This Company Has Created Anti-Rape Shorts, And People Don’t Like It
Rape continues to be a huge issue in the United States and around the world. According to the U.S. Department of Justice’s National Crime Victimization Survey, there is an average of 237,868 victims (age 12 or older) of rape and sexual assaults each year, equating to about 1 sexual assault every 133 seconds.
Although the number of sexual assaults has seen some decrease over the past few years, AR Wear, a line of anti-rape shorts, is determined to keep the statistics dwindling.
AR Wear is gaining more and more traction with its campaign on IndieGogo. As of now, AR Wear is halfway to its goal of $50,000. Its slogan is, “Confidence and protection can be worn.”
We learned that resistance increases the chance of avoiding a completed rape without making the victim more likely to be physically injured,” the campaign reads. “We concluded that an item of clothing that creates an effective barrier layer can allow women and girls to passively resist an attacker, in addition to any other form of resistance they may be able to carry out at the time of an assault.”
The garment was designed to be worn comfortably while still resuming normal day-to-day activities. AR Wear’s video shows a young woman wearing her sleek, fitted AR Wear shorts under a slimming black dress and headed for a night out.
The key to the anti-rape shorts is the design. Although the founder could not find a specific material that was key in preventing rape, the team managed to create a skeletal structure on the bottoms that kept them soft and ergonomic and featured cut resistant straps and webbing. The waists and thigh straps are to be adjusted by the wearer and, consequently, can only be undone by the wearer. For example, the waist strap has a special, small lock that looks like a button, and the wearer must use easy hand-lock combinations (there are 132 combinations) to undo the strap.
Once AR Wear receives its initial funding, it will be able to continue expanding the line to include travel and running pants.
What seems to be a noble cause isn’t getting the reaction one would think. In fact, AR Wear has probably received as much criticism as it has praise.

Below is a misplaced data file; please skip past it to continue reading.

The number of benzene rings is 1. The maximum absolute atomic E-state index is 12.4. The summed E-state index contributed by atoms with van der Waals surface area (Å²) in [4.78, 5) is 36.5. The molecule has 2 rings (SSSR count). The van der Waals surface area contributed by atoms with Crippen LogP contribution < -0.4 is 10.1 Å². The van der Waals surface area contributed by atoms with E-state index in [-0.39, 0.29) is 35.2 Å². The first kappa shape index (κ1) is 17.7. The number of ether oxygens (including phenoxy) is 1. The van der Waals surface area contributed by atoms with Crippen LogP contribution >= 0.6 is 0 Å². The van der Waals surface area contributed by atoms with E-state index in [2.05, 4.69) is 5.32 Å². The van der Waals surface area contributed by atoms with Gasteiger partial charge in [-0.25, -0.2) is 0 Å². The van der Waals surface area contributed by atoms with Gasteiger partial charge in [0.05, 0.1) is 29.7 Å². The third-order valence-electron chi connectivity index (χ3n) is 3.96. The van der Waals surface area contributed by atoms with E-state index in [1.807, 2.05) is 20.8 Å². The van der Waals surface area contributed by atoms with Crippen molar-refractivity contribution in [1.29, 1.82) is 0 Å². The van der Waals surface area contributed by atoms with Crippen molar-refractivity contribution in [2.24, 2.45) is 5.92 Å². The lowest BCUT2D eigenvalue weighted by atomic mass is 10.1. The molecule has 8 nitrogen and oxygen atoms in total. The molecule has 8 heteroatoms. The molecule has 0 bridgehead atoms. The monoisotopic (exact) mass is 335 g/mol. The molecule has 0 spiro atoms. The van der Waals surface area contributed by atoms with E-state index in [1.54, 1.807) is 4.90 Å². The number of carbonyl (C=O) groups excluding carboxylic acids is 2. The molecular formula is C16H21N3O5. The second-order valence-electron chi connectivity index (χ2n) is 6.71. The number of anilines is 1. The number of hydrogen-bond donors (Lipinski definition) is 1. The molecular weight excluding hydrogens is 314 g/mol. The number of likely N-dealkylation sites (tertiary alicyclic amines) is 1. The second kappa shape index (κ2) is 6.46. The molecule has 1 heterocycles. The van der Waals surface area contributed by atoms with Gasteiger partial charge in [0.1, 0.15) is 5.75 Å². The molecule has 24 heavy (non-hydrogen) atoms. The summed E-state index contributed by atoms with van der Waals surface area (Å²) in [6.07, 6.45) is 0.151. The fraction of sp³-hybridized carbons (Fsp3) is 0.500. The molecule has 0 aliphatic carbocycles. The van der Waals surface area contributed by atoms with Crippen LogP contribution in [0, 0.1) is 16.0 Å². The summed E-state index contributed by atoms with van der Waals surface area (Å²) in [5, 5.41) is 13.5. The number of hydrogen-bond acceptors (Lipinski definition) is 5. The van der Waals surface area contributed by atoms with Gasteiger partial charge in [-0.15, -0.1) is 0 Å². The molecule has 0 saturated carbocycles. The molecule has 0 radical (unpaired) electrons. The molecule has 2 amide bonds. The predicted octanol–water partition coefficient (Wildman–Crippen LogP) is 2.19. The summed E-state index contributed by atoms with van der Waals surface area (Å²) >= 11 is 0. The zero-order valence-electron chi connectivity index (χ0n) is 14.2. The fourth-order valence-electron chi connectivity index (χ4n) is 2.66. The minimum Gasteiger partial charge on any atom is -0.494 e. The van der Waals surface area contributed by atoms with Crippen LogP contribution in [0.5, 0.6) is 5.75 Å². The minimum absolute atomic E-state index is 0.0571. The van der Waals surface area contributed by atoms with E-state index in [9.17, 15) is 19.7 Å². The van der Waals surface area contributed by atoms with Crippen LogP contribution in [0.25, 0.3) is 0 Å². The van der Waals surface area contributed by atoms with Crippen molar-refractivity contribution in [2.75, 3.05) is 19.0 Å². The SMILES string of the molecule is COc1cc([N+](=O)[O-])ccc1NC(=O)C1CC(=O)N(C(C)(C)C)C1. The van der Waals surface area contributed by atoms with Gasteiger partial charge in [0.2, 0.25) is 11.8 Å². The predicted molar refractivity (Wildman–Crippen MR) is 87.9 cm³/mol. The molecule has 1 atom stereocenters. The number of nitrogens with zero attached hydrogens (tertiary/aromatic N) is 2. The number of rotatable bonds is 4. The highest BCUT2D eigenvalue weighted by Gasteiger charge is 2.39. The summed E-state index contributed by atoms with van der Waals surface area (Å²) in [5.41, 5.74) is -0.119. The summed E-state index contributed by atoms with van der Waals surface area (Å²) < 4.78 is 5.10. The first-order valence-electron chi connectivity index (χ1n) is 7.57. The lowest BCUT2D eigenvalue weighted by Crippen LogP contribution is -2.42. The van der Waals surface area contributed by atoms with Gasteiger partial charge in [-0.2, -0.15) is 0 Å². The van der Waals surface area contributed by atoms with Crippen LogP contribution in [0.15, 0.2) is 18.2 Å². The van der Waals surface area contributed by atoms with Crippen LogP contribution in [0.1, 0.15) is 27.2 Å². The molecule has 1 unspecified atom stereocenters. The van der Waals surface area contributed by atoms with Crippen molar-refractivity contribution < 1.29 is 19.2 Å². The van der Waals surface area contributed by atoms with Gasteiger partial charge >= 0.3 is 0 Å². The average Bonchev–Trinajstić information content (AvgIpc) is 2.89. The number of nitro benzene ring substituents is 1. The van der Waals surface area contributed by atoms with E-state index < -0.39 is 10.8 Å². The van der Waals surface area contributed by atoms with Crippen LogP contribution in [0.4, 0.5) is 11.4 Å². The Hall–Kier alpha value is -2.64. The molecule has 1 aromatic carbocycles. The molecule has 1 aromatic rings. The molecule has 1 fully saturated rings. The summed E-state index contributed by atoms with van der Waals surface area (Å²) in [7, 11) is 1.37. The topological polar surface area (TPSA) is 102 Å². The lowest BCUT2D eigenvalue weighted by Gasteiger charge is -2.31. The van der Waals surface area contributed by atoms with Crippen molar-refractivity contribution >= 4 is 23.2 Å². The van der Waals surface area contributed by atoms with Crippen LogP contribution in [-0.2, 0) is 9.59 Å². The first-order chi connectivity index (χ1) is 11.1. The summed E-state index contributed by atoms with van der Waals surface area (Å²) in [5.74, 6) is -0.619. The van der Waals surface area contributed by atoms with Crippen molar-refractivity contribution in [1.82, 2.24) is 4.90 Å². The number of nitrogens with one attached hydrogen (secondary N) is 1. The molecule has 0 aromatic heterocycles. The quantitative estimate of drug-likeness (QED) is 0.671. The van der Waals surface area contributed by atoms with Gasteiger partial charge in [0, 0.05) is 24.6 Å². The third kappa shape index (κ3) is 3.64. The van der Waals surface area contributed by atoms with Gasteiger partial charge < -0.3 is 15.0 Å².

Giving society one more reason to blame rape victims for their rape is not empowering,” blogger Anne Thériault wrote in a post. “Continuing to embrace the idea that rape has something to do with what kind of clothing you are wearing (or not wearing) is not empowering… There is no actual way for a woman to prevent being raped.”
Another blogger agreed, saying, “…anti-rape clothing is just another way of victim blaming women for getting raped rather than dealing with the epidemic of male violence in our culture. It’s nothing more than a new-fangled chastity belt.”
And there are countless others that say the anti-rape shorts do nothing but veer away from the issue that men shouldn’t be raping at all, and focusing more on woman protecting themselves, as if it is the woman (or man’s) responsibility to prevent it from happening.
I think what the founders are trying to do here is still a noble case, despite the criticism. To say that women (or anyone, for that matter) shouldn’t wear anti-rape shorts because men shouldn’t rape is the same thing as saying people shouldn’t take self-defense classes because people shouldn’t be physically assaulting them. There’s nothing wrong with wanting to be safe, nor is there anything wrong with two people aiming to create a method for another person to feel more safe when they’re out.
Some have argued that a pair of shorts that cannot be taken off will only make it worse, enraging the rapist and leading to more heavy physical violence. Meaning what? It’s better to just get raped because having clothes that are hard to take off will just make the rapist mad?
Personally, I don’t think any harm can be done from having a pair of anti-rape shorts. At the end of the days, regardless of the fact that the rapist is to blame, and not the victim, it still shouldn’t prevent the potential victim from wanting to protect him or herself from being a vulnerable position. The statistics speak for themselves.